Hired police auditor 'happy' to accept.
Cristina Beamud, Eugene's first police auditor, was hired by the City Council on Friday.
Beamud, the legal adviser to the Cambridge, Mass., Police Department, will start work in Eugene on Oct. 16. She and a yet-to-be appointed citizens review board will monitor complaint investigations against police officers and other police employees.
"I'm very happy to be coming there," Beamud said from her home in Medford, Mass. "Eugene is gorgeous and the more I know about it, the more I like. I have been doing my research."
Beamud will receive a salary of $89,107 in her first year, said Helen Towle, the city's human resources manager. Her total compensation in the first year of employment, including deferred compensation, retirement pay and car allowance, will equal $99,836, Towle said.
Eugene voters approved a change last fall to the City Charter authorizing the City Council to create the civilian review board and hire the auditor.
Currently, the department investigates complaints against police employees, with no independent oversight of the reviews other than by the city manager.
The ballot measure to create the auditor position arose from the sex-crime convictions of former Eugene police officers Roger Magana and Juan Francisco Lara, allegations of racial profiling by Eugene police, and other incidents.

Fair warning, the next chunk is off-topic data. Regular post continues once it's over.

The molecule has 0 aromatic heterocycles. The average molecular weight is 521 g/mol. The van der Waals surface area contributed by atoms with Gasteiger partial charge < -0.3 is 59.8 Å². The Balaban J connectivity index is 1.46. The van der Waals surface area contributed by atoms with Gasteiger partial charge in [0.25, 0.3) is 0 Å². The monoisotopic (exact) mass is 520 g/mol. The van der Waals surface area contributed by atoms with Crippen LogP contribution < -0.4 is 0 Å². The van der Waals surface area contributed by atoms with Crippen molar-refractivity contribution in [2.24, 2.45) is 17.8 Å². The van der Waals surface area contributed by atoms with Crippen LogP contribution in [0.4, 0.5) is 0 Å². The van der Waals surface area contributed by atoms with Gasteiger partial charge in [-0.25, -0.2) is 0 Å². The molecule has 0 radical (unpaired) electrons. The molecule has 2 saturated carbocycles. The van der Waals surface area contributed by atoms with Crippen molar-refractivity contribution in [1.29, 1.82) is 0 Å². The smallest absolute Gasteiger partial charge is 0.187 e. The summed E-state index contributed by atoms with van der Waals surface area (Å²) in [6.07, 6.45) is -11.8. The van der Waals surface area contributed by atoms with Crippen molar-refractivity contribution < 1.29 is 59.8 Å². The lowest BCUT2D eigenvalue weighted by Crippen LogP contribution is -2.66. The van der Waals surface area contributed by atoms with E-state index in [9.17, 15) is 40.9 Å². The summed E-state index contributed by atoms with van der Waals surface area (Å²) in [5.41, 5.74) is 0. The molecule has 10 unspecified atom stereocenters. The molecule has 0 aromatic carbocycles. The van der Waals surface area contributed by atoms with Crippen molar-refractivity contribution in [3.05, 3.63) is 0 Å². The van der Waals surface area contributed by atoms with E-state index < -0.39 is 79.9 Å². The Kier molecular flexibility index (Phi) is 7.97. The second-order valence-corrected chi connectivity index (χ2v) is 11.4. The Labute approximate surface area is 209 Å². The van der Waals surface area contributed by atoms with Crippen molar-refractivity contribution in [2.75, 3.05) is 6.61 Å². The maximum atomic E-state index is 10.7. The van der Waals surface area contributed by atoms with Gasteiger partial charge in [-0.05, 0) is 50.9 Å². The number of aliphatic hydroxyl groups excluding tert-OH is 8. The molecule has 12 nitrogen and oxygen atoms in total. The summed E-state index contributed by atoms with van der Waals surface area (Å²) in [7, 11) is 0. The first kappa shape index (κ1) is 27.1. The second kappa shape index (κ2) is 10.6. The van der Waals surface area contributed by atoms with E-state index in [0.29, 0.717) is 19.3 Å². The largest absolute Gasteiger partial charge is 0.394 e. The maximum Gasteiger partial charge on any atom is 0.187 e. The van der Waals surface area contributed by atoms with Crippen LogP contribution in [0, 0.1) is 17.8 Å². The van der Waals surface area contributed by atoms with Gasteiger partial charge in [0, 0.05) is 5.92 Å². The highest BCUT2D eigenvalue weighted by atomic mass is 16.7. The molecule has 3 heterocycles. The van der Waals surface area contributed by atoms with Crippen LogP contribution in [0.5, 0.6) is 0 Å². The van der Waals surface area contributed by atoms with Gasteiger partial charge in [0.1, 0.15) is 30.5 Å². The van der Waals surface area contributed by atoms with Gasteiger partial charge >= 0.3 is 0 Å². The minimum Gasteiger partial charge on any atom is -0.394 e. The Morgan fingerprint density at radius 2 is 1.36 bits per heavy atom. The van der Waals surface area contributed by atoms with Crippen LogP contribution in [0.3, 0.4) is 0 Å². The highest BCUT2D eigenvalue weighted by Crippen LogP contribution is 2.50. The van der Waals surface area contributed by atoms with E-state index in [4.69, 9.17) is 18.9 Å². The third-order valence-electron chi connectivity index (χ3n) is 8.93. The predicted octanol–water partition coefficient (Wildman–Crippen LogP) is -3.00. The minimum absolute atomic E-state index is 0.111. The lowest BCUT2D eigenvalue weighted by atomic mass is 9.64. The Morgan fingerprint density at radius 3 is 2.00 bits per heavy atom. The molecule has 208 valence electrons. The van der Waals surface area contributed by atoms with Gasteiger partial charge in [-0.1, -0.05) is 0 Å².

The police auditor is the third city employee who answers directly to the City Council. The others are the city manager and municipal court judge.
Beamud, 54, was the only woman interviewed by the City Council for the job.
She has been legal adviser to the Cambridge Police Department since January 1998.
Born in New York City, Beamud was a police officer before she attended Northeastern University School of Law in Boston.
Towle said Beamud will be reimbursed for her moving expenses, plus $3,500 to help with the transition to Eugene.
The council agreed to the transition payment, partly because Beamud agreed to represent Eugene at an oversight conference in September in Boise, Towle said.
A council committee "wanted her to start connecting with her peers and people that are important for her to know as she sets up the auditor program," Towle said.